M. Shahid Alam, Israeli Exceptionalism:  The Destabilizing Logic of Zionism, New York: Palgrave MacMillan, 2009

This is an excellent book that dares to transgress the regnant taboos and myths in the American mainstream on the issue of Israel. The author, M. Shahid Alam, a professor of economics at Northeastern University of Pakistani nationality, is a published writer on contemporary social and political topics that far transcend his academic field.  Due to his proclivity to write on controversial and taboo topics, he has attained a place in ultra-Zionist David Horowitz’s book, “The Professors: The One Hundred and One Most Dangerous Academics in America (2006).”

Israeli Exceptionalism lucidly encapsulates in its relatively short 220-page narrative the essential aspects of the Zionist movement, showing how it has been able to rapidly advance from its birth to regional dominance, and how, concomitantly, its amazing success has brought the United States, its powerful patron,  into the cauldron of never-ending Middle East wars.  While undoubtedly hostile toward Zionism, Alam manages to write rather dispassionate prose. And it is difficult to take issue with the validity of his arguments.

The author states that book’s “primary theme” is to “focus on the germ of the Zionist idea, its core ambition—clearly discernible at its launching—to create a Jewish state in the Middle East by displacing the natives. This exclusionary colonialism would unleash a deeply destabilizing logic, if it were to succeed.  It could advance only by creating and promoting conflicts between the West and the Islamicate [the social and cultural complex historically associated with Islam].  Since its creation, this primordial logic has driven the Jewish state to deepen this conflict. Overweening ambition launched Zionism, but the destabilizing logic of this idea has advanced and sustained it.” (p. 3) Because of Zionism’s unparalleled influence over American policymakers, this “destabilizing logic”  has mired the United States in a Middle East morass from which it is now politically unable to extricate itself.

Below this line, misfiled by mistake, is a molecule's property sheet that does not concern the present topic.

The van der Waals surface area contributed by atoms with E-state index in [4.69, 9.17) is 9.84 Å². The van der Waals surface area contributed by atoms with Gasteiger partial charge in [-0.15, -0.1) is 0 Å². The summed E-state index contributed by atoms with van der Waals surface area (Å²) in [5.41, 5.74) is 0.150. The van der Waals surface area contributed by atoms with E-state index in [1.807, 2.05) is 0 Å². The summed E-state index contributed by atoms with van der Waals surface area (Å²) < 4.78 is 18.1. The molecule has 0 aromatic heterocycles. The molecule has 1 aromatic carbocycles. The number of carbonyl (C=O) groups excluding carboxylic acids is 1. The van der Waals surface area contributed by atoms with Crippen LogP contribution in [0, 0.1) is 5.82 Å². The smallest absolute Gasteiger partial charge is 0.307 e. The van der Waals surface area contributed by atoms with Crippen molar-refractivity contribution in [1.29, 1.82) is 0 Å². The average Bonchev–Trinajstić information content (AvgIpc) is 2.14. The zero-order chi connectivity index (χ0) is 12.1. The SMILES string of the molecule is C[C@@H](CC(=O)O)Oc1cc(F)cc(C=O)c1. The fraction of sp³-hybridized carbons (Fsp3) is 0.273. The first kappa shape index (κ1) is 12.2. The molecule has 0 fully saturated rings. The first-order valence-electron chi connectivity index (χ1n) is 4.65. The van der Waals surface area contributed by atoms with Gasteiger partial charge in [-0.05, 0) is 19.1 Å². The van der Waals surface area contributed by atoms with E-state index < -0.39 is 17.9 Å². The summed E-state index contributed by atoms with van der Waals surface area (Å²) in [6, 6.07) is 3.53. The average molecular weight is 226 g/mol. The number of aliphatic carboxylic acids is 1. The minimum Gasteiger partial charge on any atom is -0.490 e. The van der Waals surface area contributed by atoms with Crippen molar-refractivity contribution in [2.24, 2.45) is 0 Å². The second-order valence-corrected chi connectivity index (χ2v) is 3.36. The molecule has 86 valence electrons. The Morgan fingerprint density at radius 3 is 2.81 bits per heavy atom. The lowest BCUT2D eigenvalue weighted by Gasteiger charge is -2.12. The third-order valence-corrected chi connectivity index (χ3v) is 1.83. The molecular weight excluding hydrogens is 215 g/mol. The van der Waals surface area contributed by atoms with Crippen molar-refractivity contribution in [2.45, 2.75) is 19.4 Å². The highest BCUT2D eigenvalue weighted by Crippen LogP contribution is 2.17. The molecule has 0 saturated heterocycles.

Interwoven in the narrative is the theme of Israeli and Jewish exceptionalism, which provides the title of the book.  The Jews have historically seen themselves as an exceptional people—“God’s chosen people”—and the Zionists expanded on this religious theme to make it serve as the intellectual basis for the modern state of Israel’s existence and defense.  Moreover, this exceptionalism is recognized, at least tacitly, by Western countries, and, consequently, Israel is able to ignore the norms and rules usually applied to other countries.   Most significantly, Alam notes that Israel stands alone as the only European settler colonial state that was created and continues to exist in an era of anti-colonialism.

Alam emphasizes that Zionism originated as a very ambitious project that had to overcome a number of formidable hurdles.  The Jews were a people without a homeland and without much of a national feeling, but the Zionists intended to establish a Jewish homeland on land fully inhabited by another people and, in the process, mold a national identity.  Moreover, unlike other European colonizers, the Jews did not have a motherland to support their colonial venture, which required them to find one.

Unlike what many pro-Israel mythologists imagine to be the case, Zionism did not have a morally pure beginning—at least by the standards of modern international morality. From the outset, the Zionists intended to occupy land inhabited by others, bringing about the latter’s displacement.   The early Zionists did not give much consideration to the native Palestinians and thus did not dwell on the need to forcibly expel them from the land.  It was the revisionist Zionist, Ze’ev Jabotinsky, who in the 1920s brought out into the open the inevitable need for violence against the Palestinians in order to achieve the Zionist goals.  Alam remarks, however, that the Zionist leaders had “always known what Jabotinsky now challenged them to acknowledge and confront openly” (p. 27).

The Zionists’ choice of Palestine, a settled land, for a homeland guaranteed conflict. What was the reason for choosing Palestine?  And why did the Zionists seek a homeland at all?  A conventional argument, disputed by Alam, is that the Zionists sought a homeland abroad because hostility to Jews in Europe necessitated moving elsewhere.  To falsify the idea that finding a safe haven was the fundamental motive, Alam reviews the suggested alternative homelands for Jews, which were very sparsely inhabited and whose native occupants thus did not face displacement by Jewish emigrants.  In short, Jews could have emigrated to areas where the likelihood of conflict was much less than in Palestine. Since the Zionists did not show much interest in these much safer, alternative homelands, it would seem apparent that finding a haven for Jews was not their overarching goal.